Hawkeyes haul in solid 2014 class
Last year’s National Signing Day was the first in five years that Iowa didn’t land a four-star recruit. This didn’t come as much of a surprise, seeing as the Hawkeyes finished that year’s football season with an abysmal 4-8 record.
Fast forward a year, and Kirk Ferentz and Company are expected to sign 21 new recruits today — two of which are pegged as four-star guys — during college football’s National Signing Day.
Many recruiting pundits have graded Iowa’s 2014 recruiting class as solid — Rivals.com ranks the class at 47th nationally, eighth in the Big Ten — a typical Ferentz haul that will fill holes and add depth to a roster that went 8-5 and returns 14 starters between the offense and defense.
“It’s a solid class that fills a lot of needs,” HawkeyeReport.com recruiting analyst Tom Kakert said. “Depth at linebacker, some offensive linemen, some defensive linemen. They hit a lot of the spots that I thought they needed.”
Iowa’s recruiting class was held much higher and would’ve likely been more impressive if not for the loss of Ross Pierschbacher, a four-star prospect from Cedar Falls High. The 6-4, 295-pound offensive guard originally committed to play for Iowa but switched his commitment to Alabama before his senior football season in August 2013.
Still, Iowa’s 2014 class is a respectable bunch, highlighted by two four-star recruits and 12 three-star players — many of whom have been called pliable and will make solid players for the program.
Two four-star studs
The two recruits who highlight Iowa’s class are, of course, the two four-star athletes — both of whom played quarterback during their prep careers.
Tyler Wiegers, a 6-4, 213-pound pro-style gunslinger out of Detroit Country Day, announced his commitment fewer than two months ago. Wiegers originally committed to play for Rutgers, but there was some uncertainty among the coaching staff, causing Wiegers to reopen his recruitment.
From there, he was practically Iowa’s to lose. Wiegers upped his worth during various camps and combines. He was heralded for his accuracy, and, with some practice and technique work, has the potential to produce a very strong arm, according to recruiting experts at Rivals.com.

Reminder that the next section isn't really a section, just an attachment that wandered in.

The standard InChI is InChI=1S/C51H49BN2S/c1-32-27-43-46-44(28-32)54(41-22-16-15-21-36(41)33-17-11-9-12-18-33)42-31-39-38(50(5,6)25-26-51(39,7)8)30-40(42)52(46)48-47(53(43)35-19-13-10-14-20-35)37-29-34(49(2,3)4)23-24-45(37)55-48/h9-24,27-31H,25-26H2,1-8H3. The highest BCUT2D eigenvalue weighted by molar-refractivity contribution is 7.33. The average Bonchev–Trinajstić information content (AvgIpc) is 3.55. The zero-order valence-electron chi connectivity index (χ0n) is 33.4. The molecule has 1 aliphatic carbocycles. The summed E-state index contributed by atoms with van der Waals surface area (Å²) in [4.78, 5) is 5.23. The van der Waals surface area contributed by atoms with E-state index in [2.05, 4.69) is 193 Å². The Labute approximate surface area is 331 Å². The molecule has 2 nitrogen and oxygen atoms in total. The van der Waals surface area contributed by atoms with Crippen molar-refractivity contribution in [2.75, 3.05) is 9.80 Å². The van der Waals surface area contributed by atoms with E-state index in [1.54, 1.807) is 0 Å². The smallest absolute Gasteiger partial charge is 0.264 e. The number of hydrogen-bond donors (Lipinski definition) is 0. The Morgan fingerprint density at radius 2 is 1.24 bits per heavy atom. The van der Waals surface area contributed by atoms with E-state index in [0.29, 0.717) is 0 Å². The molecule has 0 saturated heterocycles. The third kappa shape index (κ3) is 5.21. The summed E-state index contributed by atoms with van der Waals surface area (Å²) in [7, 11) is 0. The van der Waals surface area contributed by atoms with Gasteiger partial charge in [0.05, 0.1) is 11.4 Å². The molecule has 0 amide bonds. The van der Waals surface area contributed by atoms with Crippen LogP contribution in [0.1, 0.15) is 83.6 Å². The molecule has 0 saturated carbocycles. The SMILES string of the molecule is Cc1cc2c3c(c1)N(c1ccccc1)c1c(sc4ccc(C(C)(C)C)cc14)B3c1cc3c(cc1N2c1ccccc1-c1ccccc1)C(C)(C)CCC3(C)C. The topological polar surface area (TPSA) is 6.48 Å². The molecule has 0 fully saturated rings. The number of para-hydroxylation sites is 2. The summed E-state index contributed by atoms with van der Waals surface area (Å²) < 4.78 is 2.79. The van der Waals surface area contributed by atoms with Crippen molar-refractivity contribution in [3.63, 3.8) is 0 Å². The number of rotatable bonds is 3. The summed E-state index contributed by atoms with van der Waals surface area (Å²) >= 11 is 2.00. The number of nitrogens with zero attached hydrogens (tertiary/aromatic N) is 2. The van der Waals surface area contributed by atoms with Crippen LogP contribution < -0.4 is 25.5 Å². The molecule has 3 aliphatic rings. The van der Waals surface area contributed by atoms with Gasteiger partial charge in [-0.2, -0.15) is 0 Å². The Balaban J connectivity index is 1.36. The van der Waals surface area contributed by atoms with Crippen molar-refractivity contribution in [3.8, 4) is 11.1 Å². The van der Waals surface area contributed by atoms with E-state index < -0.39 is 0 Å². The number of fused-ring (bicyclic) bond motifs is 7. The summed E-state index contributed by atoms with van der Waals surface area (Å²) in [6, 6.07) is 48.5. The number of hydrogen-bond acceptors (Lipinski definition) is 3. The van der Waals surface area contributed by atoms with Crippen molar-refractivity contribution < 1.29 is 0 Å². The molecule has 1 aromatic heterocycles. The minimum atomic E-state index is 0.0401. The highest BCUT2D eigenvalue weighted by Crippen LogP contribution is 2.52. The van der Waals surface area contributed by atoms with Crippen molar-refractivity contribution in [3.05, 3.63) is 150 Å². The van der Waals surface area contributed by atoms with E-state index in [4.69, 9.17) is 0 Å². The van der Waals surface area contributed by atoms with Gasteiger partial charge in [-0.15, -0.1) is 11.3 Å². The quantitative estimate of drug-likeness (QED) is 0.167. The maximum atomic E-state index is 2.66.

“It was what he was able to do in the camps,” ESPN recruiting analyst Jared Shanker said. “He threw the ball very well at all of these camps, at team camps. Every time, he was one of the more impressive guys.”
The other, 6-1, 170-pound Jay Scheel from La Porte City, gave his oral commitment in January 2013, when Pierschbacher was orally commited to the Hawkeyes. Scheel is listed as an athlete — many recruiting experts project him as a wide receiver for Greg Davis’s offense — though he was a dual-threat quarterback for Union High School.
Scheel has a kind of athleticism that jumps off highlight reels. A straight-A student, Scheel is very coachable — during his sophomore year at Union, he switched from receiver to quarterback and led his school to a 3A state title.
“He is the only ESPN 300 commit the Hawkeyes have in 2014 and will bring a ton of versatility to the team,” ESPN Big Ten recruiting reporter Tom VanHaaren wrote in an email to The Daily Iowan. “He could probably help out in a few different spots.”
The rest of the class is littered with potential depth for Ferentz’s roster. There are several defensive players, as well as some talented offensive linemen.
“You had three senior linebackers on the roster, so that was definitely a priority,” VanHaaren said. “And the coaches did a nice job filling a lot of those holes.”